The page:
# Law of sines

property of all triangles on a Euclidean plane

The sine rule or law of sines, is a theorem in mathematics.[1] It says that, if you have a triangle like the one in the picture, the equation below is true.

${\displaystyle {\frac {a}{\sin A}}\,=\,{\frac {b}{\sin B}}\,=\,{\frac {c}{\sin C}}\,=\,D\!}$

This is another version, which is also true.

${\displaystyle {\frac {\sin A}{a}}\,=\,{\frac {\sin B}{b}}\,=\,{\frac {\sin C}{c}}\!}$

D is equal to the diameter of the triangle's circumcircle.

The law of sines is used to find the remaining sides of a triangle when two angles and a side are known. This is known as triangulation. The law of sines can also be used when two sides and one of the angles not enclosed by the two sides are known. In some such cases, the formula gives two possible values for the enclosed angle. This is called an ambiguous case.

The law of sines is one of two trigonometric equations which is used to find lengths and angles in scalene triangles. The other is the law of cosines.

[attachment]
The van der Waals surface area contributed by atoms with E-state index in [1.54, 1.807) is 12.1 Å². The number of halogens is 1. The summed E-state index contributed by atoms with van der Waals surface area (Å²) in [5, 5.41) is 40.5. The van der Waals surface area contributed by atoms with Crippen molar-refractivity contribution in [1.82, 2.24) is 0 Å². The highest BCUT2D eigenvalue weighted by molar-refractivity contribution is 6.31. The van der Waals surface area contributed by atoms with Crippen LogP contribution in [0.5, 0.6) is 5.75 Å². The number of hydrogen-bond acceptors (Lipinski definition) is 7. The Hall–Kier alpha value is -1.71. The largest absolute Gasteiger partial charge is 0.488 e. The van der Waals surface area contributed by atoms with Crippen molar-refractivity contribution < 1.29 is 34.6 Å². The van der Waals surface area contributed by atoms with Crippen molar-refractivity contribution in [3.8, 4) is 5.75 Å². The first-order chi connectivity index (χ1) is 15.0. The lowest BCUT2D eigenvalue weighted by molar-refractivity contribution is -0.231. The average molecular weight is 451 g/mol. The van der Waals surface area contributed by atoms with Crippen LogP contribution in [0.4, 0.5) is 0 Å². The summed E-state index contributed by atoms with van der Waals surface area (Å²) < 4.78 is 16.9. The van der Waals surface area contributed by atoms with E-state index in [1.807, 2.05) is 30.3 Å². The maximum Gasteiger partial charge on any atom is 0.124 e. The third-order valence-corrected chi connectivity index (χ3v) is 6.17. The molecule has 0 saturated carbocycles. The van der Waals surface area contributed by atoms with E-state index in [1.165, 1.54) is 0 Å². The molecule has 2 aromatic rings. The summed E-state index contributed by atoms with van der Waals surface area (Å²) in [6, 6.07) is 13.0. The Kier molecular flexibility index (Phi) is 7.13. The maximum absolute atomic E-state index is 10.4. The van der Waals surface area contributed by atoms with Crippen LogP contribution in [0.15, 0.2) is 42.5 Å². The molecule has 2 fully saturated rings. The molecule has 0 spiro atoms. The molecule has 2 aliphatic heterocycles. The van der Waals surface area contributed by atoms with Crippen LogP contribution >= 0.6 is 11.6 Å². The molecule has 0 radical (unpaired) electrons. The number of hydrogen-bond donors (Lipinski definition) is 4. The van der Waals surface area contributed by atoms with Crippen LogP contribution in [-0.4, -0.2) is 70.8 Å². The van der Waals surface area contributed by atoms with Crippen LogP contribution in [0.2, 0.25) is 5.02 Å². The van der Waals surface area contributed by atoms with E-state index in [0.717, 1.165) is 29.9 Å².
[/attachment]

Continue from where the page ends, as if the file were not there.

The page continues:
## Proof

The area ${\displaystyle T}$  of any triangle can be written as one half of its base times its height (drawn from the vertex not on the base). Depending on which side one chooses to be the base, the area can be given by

${\displaystyle T={\frac {1}{2}}b(c\sin A)={\frac {1}{2}}c(a\sin B)={\frac {1}{2}}a(b\sin C)\,.}$

Multiplying these by ${\displaystyle 2/abc}$  gives

${\displaystyle {\frac {2T}{abc}}={\frac {\sin A}{a}}={\frac {\sin B}{b}}={\frac {\sin C}{c}}\,.}$

## References

1. "Law of Sines". mathworld.